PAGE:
Thursday, 9 October 2008

On The Subject Of Pancakes

For the first time in a couple of weeks I woke at a reasonable time after a fairly good night's sleep.  And I don't feel like going back to bed again which is just as well because I have a few things that I want to get done this morning.  I have managed to get myself into the bathroom, washed my hair, been to the corner shop to get a few bits and pieces so that I can have a reasonable breakfast, eaten my breakfast and taken my morning tablets.  Quite an achievement as it is not yet 8am.

When I worked I was always an early riser, and most mornings visited the gym before driving on to work.  The early rising always carried on when I was on holiday, particularly when I was in Corfu because I have always thought that the early morning there was the loveliest time of the day.  I would go down and have an early breakfast, sometimes cereal and toast, sometimes fruit, and if I was being really naughty a breakfast of deliciously crispy bacon, grilled mushrooms, potato rosti, baked beans and the biggest sin of all, pancakes and maple syrup.

My parents used to go on holiday to Canada quite often, and stayed with friends who had a turkey farm.  It was while there that Mum and Dad first had pancakes, bacon, sausage and maple syrup for breakfast.  I can remember being horrified at the thought of something so sweet with bacon and sausages for breakfast.  After all, they were savoury items and you don't mix sweet and savoury, or so I thought.

The first time that I had to go to the US for work I was persuaded to try pancakes and bacon with corn syrup.  I tasted it tentatively, and soon found that it was absolutely delicious.  After trying it that first time I was hooked.  When I came home and told my husband about it, he had the same reaction that I had when Mum and Dad first told me about it.  Yuck, too sweet.  However, when we went to Florida for a holiday we stayed in a lovely house that was owned as a holiday home by someone that he worked with.  A trip to the local 24-hour supermarket, which at the time was unheard of in the UK, involved the purchase of goodies to get us going each morning.  So into the trolley went bacon, sausages, pancake mix and maple syrup as well as other basics like bread, eggs and milk.  The first morning that I made a pancake breakfast, I served it with crisp bacon and put the maple syrup on the table.  My husband watched me tucking in, and then decided to try a little syrup with his pancakes and bacon and he too became hooked.

From that time on, pancakes bacon and maple syrup has been a treat to be enjoyed on special occasions.  Yes, I could eat it everyday, but it wouldn't be good for me.  My problem is that it is probably the one thing that I could really gorge myself on if I couldn't exercise a little control.  This means that much as I would love to cook it for myself at home, I don't.  Willpower is exerted and I save it for holidays only.  That means a few mornings when I am in Corfu, and if I am offered it when I go to Canada.  This way I still get my favourite breakfast a few times a year, but I don't end up putting on lots of weight because of indulging myself.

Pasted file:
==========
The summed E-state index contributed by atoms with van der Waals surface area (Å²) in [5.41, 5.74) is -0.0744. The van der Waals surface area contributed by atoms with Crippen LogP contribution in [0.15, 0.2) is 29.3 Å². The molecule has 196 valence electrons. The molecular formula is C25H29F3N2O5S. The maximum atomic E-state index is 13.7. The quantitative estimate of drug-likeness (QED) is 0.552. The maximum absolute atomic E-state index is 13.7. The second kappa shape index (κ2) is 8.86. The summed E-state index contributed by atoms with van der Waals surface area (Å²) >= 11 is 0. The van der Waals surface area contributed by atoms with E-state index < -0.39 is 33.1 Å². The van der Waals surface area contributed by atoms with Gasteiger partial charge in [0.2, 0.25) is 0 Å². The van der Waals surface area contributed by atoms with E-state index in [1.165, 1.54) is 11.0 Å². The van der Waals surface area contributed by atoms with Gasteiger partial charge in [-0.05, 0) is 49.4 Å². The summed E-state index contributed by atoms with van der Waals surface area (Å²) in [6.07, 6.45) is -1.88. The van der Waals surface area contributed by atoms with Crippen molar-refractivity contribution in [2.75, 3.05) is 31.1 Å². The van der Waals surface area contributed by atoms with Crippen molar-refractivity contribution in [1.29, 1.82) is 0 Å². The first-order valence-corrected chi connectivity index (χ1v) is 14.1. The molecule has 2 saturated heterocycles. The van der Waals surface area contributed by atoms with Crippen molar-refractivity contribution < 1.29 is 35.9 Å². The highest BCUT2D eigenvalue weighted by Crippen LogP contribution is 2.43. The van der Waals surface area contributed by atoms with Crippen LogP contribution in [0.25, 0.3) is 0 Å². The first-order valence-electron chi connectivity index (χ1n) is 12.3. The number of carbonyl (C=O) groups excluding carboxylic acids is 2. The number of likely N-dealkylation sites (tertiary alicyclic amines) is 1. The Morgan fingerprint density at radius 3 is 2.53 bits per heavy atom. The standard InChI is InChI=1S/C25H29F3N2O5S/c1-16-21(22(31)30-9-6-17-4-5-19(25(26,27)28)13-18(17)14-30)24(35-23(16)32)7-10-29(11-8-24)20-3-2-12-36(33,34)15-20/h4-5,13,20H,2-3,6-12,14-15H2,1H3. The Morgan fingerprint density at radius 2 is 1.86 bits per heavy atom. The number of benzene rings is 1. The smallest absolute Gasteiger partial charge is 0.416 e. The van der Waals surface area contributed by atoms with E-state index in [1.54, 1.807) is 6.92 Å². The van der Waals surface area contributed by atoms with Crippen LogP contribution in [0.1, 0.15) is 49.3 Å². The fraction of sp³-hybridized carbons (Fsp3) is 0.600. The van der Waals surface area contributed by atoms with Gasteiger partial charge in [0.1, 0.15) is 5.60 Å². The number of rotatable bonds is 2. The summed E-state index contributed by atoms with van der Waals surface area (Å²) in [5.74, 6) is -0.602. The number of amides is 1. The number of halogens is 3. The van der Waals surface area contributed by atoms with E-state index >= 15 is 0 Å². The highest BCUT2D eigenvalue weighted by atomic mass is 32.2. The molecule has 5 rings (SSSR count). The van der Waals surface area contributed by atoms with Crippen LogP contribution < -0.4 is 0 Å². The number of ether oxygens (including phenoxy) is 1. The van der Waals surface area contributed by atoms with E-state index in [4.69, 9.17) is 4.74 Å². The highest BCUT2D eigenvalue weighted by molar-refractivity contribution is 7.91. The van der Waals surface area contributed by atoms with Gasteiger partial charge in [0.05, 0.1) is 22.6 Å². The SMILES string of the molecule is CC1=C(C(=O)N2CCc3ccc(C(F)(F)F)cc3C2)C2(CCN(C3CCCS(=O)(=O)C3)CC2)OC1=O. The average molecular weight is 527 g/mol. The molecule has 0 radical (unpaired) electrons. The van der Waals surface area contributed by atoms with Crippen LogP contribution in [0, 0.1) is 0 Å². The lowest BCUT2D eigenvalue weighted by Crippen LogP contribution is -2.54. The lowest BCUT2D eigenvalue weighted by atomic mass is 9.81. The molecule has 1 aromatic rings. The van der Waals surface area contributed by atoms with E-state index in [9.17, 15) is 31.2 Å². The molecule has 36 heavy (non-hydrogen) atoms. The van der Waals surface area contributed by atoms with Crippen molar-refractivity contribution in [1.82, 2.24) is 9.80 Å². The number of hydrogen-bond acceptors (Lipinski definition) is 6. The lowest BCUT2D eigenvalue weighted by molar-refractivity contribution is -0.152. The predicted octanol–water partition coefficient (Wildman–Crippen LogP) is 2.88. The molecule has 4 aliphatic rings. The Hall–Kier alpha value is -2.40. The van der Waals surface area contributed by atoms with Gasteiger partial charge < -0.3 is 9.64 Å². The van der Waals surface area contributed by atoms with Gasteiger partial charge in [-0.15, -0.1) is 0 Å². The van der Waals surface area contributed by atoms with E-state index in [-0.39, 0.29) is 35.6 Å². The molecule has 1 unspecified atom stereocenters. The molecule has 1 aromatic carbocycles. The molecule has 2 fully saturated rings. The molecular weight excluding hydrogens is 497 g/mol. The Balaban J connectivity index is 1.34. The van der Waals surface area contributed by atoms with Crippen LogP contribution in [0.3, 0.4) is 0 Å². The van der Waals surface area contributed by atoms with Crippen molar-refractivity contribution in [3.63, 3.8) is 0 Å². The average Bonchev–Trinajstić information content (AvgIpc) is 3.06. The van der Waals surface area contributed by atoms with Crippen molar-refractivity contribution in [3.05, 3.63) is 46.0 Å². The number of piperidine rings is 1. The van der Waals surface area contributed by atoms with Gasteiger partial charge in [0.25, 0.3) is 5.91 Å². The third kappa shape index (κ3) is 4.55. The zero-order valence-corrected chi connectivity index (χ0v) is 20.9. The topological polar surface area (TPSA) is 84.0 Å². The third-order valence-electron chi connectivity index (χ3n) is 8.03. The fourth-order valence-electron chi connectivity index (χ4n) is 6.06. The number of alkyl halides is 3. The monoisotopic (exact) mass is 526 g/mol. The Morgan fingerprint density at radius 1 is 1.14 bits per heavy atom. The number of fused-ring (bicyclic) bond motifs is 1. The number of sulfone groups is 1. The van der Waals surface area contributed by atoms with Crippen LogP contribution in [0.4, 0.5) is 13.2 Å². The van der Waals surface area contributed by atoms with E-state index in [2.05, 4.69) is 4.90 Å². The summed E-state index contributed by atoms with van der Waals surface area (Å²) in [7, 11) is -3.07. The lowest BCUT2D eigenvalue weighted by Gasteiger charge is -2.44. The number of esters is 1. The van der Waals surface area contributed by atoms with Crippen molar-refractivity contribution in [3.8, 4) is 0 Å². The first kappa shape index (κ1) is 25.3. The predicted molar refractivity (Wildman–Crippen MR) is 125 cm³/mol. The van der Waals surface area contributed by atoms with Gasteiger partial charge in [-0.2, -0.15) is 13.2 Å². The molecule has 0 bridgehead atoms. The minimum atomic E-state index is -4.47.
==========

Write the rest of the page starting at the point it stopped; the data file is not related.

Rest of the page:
So, why on earth am I blogging about such a strange subject?  Well, it's because for some unknown reason I am really craving that mix of sweet and savoury this morning.  But I shall be good; it will remain something that I think about once in a while.  I can survive like this because I know that if things go well I shall be going to Canada for Christmas, and that I will be given pancakes, bacon and maple syrup for breakfast at least a couple of times while I am there.  I can almost taste it as I am writing this, but the anticipation really can't live up to the real thing.  And when I have had my pancake breakfast I shall be happy for the rest of the day and hope that I can do just enough exercise to ensure that I don't pay the penalty for my indulgence.


Caroline said...

My mother was Canadian, I grew up on pancakes and maple syrup, peanut butter and jelly sandwiches and home made doughnuts. We were considered very exotic in the working class North. She used to make her own burgers on Saturday lunch times, my brother and I were always strangely popular on Saturdays...
It's comforting how certain foods have associations, whether with "treats" and holidays or with particular people and places we have loved. Your post brought back my mum on a bleak morning..

madsadgirl said...

I'm glad that I was able to bring back happy memories. I'm afraid peanut butter and jelly sandwiches are something that I really can't face, although my brother often had peanut butter and raspberry jam sandwiches when he was very young, long before we had really heard of it over here, and certainly long before my parents ever went to Canada. It is to my Mum's friend that I hope to be going for Christmas. She has become like a second Mum to me since my parents have died, and her youngest daughter calls me her big sister even though she has two sisters and two half-sisters of her own.